The American antivice crusader Anthony Comstock (1844-1915) fought what he personally defined as immoral and obscene acts and publications. Though his crusades were somewhat fanatic, he did help clarify issues in civil liberties relating to art and free speech.
Anthony Comstock was born in New Canaan, Conn., the son of a well-to-do farmer. It has been conjectured that his deep love of his mother, who died when he was 10 years old, contributed to his intense morality. The powerful, stocky young man went to work in a general store. During the Civil War he enlisted and served without incident; he was concerned about moral fitness while in the service.
After the war Comstock became a clerk but found no fit outlet for his energies until 1868. Then, having settled in New York and inspired by activities of the Young Men's Christian Association (YMCA), he secured the arrest of two purveyors of pornographic publications. One of them later attacked him with a bowie knife and inflicted a wound on his face, which Comstock hid under the whiskers that became his trademark.
In 1871 Comstock, with the aid of the YMCA, organized a committee to further his work. Two years later he conducted a successful campaign in Washington, D.C., for a strong Federal law (known popularly as the "Comstock Law") making illegal the transmission of obscene matter through the mails. He was appointed a postal inspector, serving without pay. In 1873 he organized the New York Society for the Prevention of Vice and made it a national symbol of tireless defense of traditional values.
In 1871 Comstock married Margaret Hamilton, a woman 10 years his senior. He was a dedicated husband and citizen. As an agent of the government and secretary of his society, Comstock was fearless and resourceful. He did patently useful work in tracking down, raiding, and prosecuting a wide variety of frauds who advertised false services, including abortions. In 1914 his annual report could note his arraignment over the years in state and Federal courts of some 3,697 persons, of whom 2,740 pleaded guilty or were convicted. Among these were a small number of persons of intelligence and moral fiber concerned for free speech or the right to disseminate knowledge respecting birth control.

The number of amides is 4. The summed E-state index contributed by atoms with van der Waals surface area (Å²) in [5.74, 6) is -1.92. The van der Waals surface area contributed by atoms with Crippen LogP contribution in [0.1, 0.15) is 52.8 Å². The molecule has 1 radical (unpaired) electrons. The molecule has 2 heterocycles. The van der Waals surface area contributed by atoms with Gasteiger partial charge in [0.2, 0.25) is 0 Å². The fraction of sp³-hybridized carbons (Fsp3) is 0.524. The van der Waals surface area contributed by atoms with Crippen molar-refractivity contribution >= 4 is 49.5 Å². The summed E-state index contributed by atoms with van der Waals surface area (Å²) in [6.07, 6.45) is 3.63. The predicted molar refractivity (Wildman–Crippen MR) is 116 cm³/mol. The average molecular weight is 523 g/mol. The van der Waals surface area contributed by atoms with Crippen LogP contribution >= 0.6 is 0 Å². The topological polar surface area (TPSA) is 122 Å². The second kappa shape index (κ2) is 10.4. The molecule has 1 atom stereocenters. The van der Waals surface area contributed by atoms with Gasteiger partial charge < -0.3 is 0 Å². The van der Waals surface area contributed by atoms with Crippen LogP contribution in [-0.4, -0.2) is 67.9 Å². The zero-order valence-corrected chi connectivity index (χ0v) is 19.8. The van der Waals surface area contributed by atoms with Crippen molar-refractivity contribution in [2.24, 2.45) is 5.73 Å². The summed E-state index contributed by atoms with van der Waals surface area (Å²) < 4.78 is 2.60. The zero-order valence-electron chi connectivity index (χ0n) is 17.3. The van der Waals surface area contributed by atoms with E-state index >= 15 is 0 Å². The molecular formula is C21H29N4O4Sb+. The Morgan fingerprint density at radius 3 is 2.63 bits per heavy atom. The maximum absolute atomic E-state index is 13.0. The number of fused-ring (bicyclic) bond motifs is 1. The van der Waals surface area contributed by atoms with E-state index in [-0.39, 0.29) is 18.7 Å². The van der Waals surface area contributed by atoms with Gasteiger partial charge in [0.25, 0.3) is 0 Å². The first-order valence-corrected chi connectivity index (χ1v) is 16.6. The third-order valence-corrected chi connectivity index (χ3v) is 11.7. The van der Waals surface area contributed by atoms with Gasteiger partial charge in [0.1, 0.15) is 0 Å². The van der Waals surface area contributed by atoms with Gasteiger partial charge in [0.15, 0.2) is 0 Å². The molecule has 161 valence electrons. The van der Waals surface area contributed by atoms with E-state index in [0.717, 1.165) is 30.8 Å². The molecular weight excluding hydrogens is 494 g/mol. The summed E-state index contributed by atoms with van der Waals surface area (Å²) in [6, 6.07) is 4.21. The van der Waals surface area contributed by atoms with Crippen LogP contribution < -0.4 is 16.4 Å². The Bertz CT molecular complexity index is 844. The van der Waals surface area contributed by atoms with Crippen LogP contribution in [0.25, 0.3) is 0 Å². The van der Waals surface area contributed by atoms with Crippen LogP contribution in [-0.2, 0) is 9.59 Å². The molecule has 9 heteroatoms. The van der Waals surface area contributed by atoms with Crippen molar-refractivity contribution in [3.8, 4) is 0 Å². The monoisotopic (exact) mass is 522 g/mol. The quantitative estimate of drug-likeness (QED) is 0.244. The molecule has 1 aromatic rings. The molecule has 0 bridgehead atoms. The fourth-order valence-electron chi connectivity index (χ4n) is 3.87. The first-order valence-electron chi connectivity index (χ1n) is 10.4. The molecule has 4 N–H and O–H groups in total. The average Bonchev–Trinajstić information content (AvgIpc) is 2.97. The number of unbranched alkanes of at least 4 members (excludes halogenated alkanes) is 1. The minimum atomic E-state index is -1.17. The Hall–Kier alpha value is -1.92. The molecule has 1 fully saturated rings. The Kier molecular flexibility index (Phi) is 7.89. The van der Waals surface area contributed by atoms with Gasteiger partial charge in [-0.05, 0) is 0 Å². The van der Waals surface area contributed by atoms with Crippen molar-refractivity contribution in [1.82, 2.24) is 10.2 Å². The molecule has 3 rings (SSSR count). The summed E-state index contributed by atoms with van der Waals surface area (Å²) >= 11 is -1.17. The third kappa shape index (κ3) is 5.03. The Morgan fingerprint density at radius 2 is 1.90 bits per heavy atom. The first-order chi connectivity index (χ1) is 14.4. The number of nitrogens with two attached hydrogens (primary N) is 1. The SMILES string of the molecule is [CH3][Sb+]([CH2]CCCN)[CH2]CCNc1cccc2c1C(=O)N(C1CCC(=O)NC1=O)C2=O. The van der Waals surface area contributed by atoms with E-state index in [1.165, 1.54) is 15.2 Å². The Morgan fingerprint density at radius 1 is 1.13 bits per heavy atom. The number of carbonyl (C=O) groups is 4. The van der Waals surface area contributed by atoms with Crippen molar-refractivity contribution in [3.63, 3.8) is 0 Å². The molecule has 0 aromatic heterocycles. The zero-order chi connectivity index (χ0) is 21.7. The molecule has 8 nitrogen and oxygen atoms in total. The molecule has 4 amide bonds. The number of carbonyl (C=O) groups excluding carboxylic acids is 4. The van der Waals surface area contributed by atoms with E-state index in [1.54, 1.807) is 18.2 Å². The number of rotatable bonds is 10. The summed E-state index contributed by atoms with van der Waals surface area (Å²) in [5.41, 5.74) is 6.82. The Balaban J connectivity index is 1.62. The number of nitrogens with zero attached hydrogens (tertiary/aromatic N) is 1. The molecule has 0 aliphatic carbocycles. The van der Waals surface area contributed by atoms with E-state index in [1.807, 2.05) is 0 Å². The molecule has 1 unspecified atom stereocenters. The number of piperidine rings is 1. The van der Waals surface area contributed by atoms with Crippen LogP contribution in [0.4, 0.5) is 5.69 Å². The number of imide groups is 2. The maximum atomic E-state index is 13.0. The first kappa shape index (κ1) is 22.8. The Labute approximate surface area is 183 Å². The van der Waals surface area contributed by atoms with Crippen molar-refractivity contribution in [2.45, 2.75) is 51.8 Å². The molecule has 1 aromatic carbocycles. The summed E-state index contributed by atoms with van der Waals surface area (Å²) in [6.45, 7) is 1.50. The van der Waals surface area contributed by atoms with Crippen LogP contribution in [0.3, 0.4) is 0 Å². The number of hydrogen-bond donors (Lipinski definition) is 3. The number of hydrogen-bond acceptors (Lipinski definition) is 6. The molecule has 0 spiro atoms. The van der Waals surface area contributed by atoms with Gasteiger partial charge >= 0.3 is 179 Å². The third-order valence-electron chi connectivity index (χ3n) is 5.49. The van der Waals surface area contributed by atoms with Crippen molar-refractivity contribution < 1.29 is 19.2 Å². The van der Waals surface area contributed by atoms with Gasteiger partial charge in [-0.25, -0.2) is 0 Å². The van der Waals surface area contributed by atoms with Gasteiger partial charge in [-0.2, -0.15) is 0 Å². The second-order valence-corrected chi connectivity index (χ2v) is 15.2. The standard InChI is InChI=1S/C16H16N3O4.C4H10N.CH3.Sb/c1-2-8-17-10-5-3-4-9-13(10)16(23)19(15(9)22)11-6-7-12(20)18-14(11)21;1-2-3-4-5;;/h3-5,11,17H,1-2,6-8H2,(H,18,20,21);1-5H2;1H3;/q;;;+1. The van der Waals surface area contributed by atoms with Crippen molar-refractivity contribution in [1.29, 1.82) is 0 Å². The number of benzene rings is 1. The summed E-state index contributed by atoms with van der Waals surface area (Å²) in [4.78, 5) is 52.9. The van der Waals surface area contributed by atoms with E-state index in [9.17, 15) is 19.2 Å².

But since Comstock's standards remained rigid, they became increasingly impractical. Thus in 1906 his attack, implemented by police, on the Art Students League of New York was not well regarded. Bernard Shaw's denunciation of "Comstockery" evoked considerable agreement. Comstock's 1913 crusade against an innocuous nude painting, Paul Chabas's September Morn, did nothing less than make it in reproduction a national sensation.
Comstock's last days were shadowed by reports that he was to lose his post as inspector and by his belief that he was the victim of a conspiracy. He died on Sept. 21, 1915.
Further Reading on Anthony Comstock
Anthony Comstock, Traps for the Young (1883), was edited, with an introduction, by Robert Bremmer in 1967. Charles Gallaudet Trumbull, Anthony Comstock, Fighter (1913), is a partisan account. Heywood Broun and Margaret Leech, Anthony Comstock: Roundsman of the Lord (1927), treats Comstock with sympathy and good humor.
Additional Biography Sources
Bates, Anna Louise, Weeder in the garden of the Lord: Anthony Comstock's life and career, Lanham, MD: University Press of America, 1995.